This is not even remotely true.
In my view, our official plan absolutely does not support 30 new high rises in the downtown, and staff has made this absolutely clear in all presentations. Simple math and economics should make this obvious, as even Toronto could not deliver this scale of development.
I point out that large developments take years and years to achieve.
Look at the Baxter being built currently in the downtown. It was approved for development over 30 years ago, and it has taken that long for a developer to build it.
For a property to be developed into a high rise, you must first assemble multiple properties. Then they have to go through a vigorous assessment that determines its impact on our community and whether it’s viable or not. Most potential properties will never see the light of day over the next 50 years.
This is the same principle as our existing official plan.
There have been considerable questions about the developments in Alton. One candidate is even claiming that he can stop it.
Let me begin by saying that the three developments in Alton were approved for development when Alton Village was approved over 25 years ago. There is no going back.
The Thomas Alton property could have been developed as of right now with no community consultation, but the developer applied for a change to the zoning for more density.
I know some residents wanted a park, but the city does not own the property, and the developer has the authority to develop.
Our council unanimously voted against the increase in density and the developer appealed our Council decision. In the end, on advice of our lawyer, Council was offered a settlement of reduced height and density. While I voted against the settlement, it passed with a 5 to 2 vote.
The Valera property in Alton was originally zoned for commercial, and the developer organized a consultation with the Alton community who supported a zoning change to residential development with some commercial.
There was a significant amount of community involvement with all the decision making, and again given that the property had been approved for development 25 years ago, there is not much we can do.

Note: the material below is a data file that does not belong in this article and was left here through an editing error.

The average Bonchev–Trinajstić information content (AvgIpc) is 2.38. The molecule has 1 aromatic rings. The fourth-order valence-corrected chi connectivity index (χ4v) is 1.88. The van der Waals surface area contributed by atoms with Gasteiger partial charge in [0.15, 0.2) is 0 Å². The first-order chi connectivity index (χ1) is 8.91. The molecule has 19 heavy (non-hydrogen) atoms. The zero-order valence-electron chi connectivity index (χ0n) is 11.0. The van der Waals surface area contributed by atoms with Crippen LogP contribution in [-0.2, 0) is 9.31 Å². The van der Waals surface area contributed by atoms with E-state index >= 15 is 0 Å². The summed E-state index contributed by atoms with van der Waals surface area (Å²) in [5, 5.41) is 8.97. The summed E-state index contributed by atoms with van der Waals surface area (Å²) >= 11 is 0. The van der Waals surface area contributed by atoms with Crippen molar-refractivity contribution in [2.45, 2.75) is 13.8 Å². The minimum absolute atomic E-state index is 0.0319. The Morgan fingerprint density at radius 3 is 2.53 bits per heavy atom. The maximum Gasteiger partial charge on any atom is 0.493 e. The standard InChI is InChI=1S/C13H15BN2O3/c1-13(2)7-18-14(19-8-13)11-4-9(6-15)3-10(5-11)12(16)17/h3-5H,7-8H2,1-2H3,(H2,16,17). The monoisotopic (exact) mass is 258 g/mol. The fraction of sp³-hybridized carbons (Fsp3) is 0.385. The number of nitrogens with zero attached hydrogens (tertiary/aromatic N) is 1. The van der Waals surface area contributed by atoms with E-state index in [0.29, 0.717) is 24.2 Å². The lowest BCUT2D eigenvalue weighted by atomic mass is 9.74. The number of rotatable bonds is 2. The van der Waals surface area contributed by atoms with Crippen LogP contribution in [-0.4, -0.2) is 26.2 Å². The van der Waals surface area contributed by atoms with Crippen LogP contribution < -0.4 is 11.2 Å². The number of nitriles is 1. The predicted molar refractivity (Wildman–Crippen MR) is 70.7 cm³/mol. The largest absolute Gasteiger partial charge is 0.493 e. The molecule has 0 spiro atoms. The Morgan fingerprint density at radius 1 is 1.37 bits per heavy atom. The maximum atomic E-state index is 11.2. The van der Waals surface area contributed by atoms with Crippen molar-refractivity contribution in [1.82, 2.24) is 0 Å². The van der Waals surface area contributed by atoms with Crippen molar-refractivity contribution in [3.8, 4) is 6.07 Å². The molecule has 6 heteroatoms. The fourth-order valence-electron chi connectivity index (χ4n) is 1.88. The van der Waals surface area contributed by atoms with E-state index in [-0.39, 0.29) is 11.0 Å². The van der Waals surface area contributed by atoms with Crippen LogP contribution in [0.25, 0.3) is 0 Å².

Alton West was also approved 25 years ago. There was no community consultation during my time on Council as the developer did not ask for any changes. Therefore, the developer is not required to consult after the fact.
I also wish to point out that the 26 story Martha Street development in the downtown was also unanimously turned down by our Council. It too went to the Ontario Municipal Board and the developer won the appeal and can now build 26 stories.
The 421 Brant St. development approved across from City Hall was also appealed to the Ontario Municipal Board. The developer was asking for 27 stories and given the result of the Martha St. development our Council chose to negotiate 21 stories, even though we felt 17 stories was appropriate.
There is now another appeal of the building adjacent. We approved 17 stories and they have appealed the decision.
In my view, we should not take on any of the population growth until we’ve developed a transportation master plan.
In a recent meeting with the province, I addressed this very issue, as we will not be able to accommodate this growth without some help.
In the meantime, we have already begun to address our existing traffic challenges by approving new intelligent traffic lights to be installed at key intersections. These intelligent lights will adjust based on real-time traffic, responding to the existing conditions. We expect them to make dramatic improvements.